Should a Business Owner Grow Organically or Thru Acquisition?

Jun 21, 2022

IBA, as the premier business brokerage firm in the Pacific Northwest, is firmly established as a respected professional service firm in the legal, accounting, banking, mergers & acquisitions, real estate, and financial planning communities.  Periodically, we will post guest blogs from professionals with knowledge to share for the good of owners of privately held companies & family owned businesses. The following blog article has been provided by Seth Rudin. Mr. Rudin is a senior M&A Intermediary at IBA (

Should a Business Owner Grow Organically or Thru Acquisition?

Savvy business owners understand the end game. That is a successful exit at the highest possible valuation paid by a buyer.

Excluding unicorns – those companies who maintain some unique technology or possess a rare competitive advantage in the market, the mainstream privately held or family-owned business owner can achieve their highest possible valuation by maximizing sales and profitability.

For these business owners, they will most likely seek to grow their company’s top line and increase their customer base. They have two options available to them.  They can elect to grow their business organically or they can buy their way to growth by acquiring and/or merging with an existing company.

Of course, to acquire another company, the business owner must have access to capital and find a willing business owner to sell to him. The question really becomes how best should the owner use their precious capital to buy growth and add profits to his stakeholders?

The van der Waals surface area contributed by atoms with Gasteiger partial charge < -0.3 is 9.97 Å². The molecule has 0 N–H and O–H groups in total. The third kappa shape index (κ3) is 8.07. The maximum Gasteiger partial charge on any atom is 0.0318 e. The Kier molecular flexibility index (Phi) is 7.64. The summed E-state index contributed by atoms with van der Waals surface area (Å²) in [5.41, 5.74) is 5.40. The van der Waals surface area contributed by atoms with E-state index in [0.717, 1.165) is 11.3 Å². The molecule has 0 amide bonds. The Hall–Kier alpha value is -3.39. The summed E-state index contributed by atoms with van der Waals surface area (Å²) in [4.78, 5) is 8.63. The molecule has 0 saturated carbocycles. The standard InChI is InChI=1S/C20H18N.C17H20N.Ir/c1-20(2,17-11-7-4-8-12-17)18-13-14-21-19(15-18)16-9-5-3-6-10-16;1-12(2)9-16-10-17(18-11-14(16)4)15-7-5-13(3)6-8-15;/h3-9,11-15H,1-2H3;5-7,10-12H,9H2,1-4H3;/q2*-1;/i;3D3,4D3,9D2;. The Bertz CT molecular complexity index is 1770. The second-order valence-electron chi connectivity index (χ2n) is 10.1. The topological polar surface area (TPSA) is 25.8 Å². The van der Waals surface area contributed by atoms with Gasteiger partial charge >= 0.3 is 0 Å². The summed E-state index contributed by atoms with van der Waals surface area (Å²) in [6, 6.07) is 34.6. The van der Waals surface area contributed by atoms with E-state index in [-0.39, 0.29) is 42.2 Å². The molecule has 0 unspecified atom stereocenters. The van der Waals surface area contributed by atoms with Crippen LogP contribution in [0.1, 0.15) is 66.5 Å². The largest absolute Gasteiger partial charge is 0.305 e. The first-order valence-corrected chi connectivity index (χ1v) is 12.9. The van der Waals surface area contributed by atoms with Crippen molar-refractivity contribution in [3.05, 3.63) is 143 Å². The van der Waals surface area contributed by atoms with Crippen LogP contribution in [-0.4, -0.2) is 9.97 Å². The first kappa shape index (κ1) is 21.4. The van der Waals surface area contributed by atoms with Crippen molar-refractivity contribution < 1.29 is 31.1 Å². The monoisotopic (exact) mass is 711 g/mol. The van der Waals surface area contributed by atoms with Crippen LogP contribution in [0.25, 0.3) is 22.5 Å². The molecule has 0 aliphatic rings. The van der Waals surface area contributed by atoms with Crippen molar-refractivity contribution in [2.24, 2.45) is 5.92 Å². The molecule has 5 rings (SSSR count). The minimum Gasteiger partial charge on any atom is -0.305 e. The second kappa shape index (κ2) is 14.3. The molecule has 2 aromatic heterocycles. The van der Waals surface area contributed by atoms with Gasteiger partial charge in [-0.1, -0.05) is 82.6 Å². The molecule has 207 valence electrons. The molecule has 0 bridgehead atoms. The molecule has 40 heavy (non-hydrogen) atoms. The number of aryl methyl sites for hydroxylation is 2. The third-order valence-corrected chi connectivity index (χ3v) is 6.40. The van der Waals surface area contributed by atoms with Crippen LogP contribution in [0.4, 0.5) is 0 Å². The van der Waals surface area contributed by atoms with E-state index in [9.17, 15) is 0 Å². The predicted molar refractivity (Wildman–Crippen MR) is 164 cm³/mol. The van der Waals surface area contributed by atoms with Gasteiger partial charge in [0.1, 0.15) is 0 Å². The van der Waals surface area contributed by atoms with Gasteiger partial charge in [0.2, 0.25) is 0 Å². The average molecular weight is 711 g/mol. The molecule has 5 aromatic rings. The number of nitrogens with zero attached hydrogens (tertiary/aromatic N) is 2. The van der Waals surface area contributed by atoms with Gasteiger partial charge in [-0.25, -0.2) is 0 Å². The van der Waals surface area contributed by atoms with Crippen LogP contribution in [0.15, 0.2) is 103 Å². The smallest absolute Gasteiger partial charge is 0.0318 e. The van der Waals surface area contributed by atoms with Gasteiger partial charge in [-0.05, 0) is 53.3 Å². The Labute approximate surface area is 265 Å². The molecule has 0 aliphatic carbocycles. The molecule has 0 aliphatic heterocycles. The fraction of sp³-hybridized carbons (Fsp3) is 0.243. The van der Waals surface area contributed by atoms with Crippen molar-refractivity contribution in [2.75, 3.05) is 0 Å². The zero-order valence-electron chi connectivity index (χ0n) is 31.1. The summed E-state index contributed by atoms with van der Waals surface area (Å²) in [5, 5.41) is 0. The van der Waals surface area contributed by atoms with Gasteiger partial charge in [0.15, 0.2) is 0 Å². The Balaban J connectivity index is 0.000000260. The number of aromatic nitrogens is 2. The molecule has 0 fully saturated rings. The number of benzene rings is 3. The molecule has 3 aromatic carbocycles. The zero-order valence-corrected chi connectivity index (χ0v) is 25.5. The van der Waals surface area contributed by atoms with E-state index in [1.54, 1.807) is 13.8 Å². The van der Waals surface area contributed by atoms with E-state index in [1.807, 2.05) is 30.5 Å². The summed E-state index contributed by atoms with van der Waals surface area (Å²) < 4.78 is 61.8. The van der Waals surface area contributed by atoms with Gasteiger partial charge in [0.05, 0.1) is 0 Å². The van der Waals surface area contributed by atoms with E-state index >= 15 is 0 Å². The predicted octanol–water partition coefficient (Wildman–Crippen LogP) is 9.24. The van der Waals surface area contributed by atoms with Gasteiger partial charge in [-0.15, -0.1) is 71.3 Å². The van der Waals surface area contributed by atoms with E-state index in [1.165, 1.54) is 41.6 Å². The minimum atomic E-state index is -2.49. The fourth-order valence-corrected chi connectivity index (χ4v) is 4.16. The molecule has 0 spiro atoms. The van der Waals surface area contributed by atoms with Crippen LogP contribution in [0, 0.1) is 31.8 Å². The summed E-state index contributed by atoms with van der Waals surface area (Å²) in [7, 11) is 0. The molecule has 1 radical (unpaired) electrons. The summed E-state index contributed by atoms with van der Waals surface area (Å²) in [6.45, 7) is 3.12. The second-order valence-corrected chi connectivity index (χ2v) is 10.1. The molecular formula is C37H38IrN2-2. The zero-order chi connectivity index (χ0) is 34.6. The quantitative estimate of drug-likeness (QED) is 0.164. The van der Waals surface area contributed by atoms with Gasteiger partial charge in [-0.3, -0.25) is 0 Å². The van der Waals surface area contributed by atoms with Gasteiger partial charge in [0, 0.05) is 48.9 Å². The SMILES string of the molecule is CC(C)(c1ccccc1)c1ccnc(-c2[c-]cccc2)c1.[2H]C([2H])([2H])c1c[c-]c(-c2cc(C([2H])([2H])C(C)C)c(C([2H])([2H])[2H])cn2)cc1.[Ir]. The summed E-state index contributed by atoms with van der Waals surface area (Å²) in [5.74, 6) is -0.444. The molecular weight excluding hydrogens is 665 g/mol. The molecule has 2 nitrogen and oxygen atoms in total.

Owners will first need to assess how much growth the business can afford to acquire and be successful managing. Owners typically set a strategic business and financial plan together. By setting an achievable plan, the owner will understand and set the company’s north star for the employees to aim for.

The owner will assess the gap between the company’s current sales versus the targeted sales in 3 year and/or 5 years down the road (or whatever timeframe). Now, the owner must establish strategies and tactical plans to achieve the desired sales growth and customer acquisition.

Organic growth naturally comes with a cost. And thru IBA’s vast experience in dealing with various business owners every day, most business owners do not understand what is their company’s CAC or CoCA.

CAC stands for Customer Acquisition Cost and is sometimes also referred to as CoCA – which stands for the Cost of Customer Acquisition. This is a very important metric every business owner should fully understand.

CAC is the cost of acquiring a new customer. In its simplest definition, CAC is calculated by taking the total costs of acquiring new customers and dividing by the total of all new customers over a specific time period – typically a year. CAC is just one of many important considerations for assessing marketing spend such as advertising as well as the decision to grow organically or thru acquisition. Business owners often find it challenging to measure the true expenses associated with acquiring a new client.

While there are many variations to calculating CAC and may also vary by industry a company participates in, let’s agree to use this straight forward formula:

(Sales Expenses plus Marketing Expenses) / Number of New Customers